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Apple and Facebook don't get along, but they are going to have to learn to live together.
Apple doubled down on its big privacy push this week, rolling out changes making it harder for digital advisers to track users in Safari and helping iPhone users learn that apps are collecting data on them and where that data is being shared.
While these recent changes may target users interested in privacy, they also hurt companies that sell certain ads and a given social network — Facebook. They made over $25 billion from advertising in the first quarter of 2021. The move comes as Apple CEO Mark Zuckerberg criticized Facebook for the 30% tax that it charges developers on its App Store.
This latest blow could cool the already divided relationship between Zuckerberg and Apple CEO Tim Cook, notorious foes with unique views on privacy during online search engines. Here's the thing neither company wants to admit, though : they need each other.
It is in both the companies' best interests to find a way to work together,' explained Stern School of Business professor Arun Sundararajan.
Apple must ensure Facebook is working by keeping nearly 3 billion customers happy from its app work on their iPhones. On the flip side, Sundararajan needs to play well with Apple to ensure it continues to display on the app store of Facebook.
In every way you cut it, the companies are going to have to learn to work together if not as friends, then at least as frenemies.
Apple and Facebook didn't always hate each other. The dynamic between the two changed after the Cambridge Analytica scandal, who saw the Google data of tens of millions of users being misrepresented by a political consulting work to elect former president Donald Trump in 2016.
Since then, Apple has made privacy a major selling point of the iPhone, and Cook and Zuckerberg have taken shots at each other in interviews and speeches repeatedly.
Among the many privacy announcements Apple made at WWDC, its Developer Conference this week, two will hurt advertisers and Facebook : an IP masking feature for its new iCloud subscription service and its so-called App Report Card.
The IP masking feature will allow you to send your internet traffic through two web relays that prevent websites from viewing your IP address and exact geographic position.
The app report card, which does not require a subscription, will give users information on how often the apps are sharing information like their location or microphone, as well as what third-party websites the apps are using to access data. That could cause some iPhone users to delete apps that use more data than they like, which would further hurt advertisers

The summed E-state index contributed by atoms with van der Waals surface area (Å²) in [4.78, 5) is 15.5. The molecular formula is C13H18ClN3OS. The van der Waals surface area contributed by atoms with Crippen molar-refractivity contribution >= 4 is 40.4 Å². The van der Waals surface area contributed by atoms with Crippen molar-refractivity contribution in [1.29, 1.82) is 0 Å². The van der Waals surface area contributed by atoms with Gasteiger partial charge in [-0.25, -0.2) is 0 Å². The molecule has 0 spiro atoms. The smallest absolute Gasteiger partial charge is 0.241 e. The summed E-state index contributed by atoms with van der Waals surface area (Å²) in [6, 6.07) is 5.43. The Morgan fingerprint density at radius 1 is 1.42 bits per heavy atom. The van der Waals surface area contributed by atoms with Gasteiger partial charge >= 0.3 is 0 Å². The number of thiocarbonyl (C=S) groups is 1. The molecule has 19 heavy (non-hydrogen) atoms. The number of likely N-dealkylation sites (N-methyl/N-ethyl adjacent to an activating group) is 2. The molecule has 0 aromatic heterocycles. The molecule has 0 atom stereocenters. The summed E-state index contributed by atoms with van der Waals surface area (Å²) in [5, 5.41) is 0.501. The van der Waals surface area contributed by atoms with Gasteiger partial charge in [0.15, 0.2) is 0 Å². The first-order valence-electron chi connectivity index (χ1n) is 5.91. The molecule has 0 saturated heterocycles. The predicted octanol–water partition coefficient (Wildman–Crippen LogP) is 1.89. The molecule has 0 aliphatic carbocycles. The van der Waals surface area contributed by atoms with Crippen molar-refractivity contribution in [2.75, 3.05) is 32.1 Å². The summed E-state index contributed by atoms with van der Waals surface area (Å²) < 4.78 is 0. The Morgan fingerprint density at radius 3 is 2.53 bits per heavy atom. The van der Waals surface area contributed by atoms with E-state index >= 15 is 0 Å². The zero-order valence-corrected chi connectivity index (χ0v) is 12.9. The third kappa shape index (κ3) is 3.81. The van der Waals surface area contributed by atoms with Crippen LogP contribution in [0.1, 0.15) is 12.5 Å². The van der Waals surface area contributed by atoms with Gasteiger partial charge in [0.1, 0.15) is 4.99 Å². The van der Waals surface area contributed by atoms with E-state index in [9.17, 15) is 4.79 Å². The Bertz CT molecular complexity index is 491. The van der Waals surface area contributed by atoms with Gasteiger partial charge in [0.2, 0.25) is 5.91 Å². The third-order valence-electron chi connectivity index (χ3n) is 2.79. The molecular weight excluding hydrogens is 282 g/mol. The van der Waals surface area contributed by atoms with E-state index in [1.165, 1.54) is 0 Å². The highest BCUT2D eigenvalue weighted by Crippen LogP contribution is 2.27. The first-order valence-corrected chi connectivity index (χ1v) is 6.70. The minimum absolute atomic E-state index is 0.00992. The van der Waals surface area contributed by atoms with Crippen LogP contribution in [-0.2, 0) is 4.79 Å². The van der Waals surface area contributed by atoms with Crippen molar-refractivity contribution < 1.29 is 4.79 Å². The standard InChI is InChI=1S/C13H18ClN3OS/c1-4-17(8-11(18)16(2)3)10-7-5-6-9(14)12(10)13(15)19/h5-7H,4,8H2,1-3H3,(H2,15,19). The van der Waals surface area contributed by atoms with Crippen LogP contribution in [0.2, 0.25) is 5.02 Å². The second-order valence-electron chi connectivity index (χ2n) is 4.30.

'In some cases, very sophisticated ad process workflows are going to have to be retired or overhauled, so it will hurt the advertisers, said Gartner senior research director Eric Schmitt. The logical answer would seem to be that it hurts Facebook, whether or not it hurts others?
While many people believe that Facebook sells its user data, that's not exactly true. The social network vacuums up as much data as possible to allow advertisers to target specific audiences. For example, if you own a bike repair shop in Brooklyn, Facebook's understanding of where people live, their interests and age gives you the ability to buy ads that reach potential clients.
But Facebook doesn't just collect data from its own apps - it also collects data from other websites and applications. Apple's app tracking transparent feature, an existing feature that allows users to choose whether apps can share them and track data, has already hurt Facebook's ability to gather this information.
''Facebook's ability to harvest that data from iOS apps in particular is greatly impacted, said Schmitt.
Facebook isn't taking up these changes with the rhetorical evidence. It isn't going to happen directly to Facebook!
Recognizing that Apple's recent changes threaten their livelihood, Facebook has done everything it can to paint the Cupertino, California-based company as the bad guy.
On Monday, just hours before WWDC arose, Zuckerberg called attention to the 30% fee the tech giant collects from sales of apps purchased through its App Store that has spawned an antitrust suit by Epic - maker Ascent/Ascertainability Software.
To help more creators make a living on our platforms, we're going to keep paid online events, fan subscriptions, badges and the upcoming independent news products free for creators until 2023, said Zukerberg in a Facebook post. 'And when we introduce a revenue share, it will be less than the 30% that Apple and others do.
Despite this war of words, Apple can't drop Facebook. Doing so would not only anger Facebook users, but it would also draw the attention of antitrust regulators who are watching the iPhone maker's App store policies for any sign it applies them arbitrarily.
Sundararajan said that Facebook, the company can't stop working with Apple, because iOS customers are the most profitable for advertisers. With most smartphones now being shipped from mobile devices, losing iOS would be a huge blow to Facebook's bottom line.
While Apple and Facebook are unlikely to make the best friends today, the CEOs may eventually have to thaw their Cold War so the two tech giants can work together.
By Daniel Howley, tech editor. Follow him on DanielHowley :
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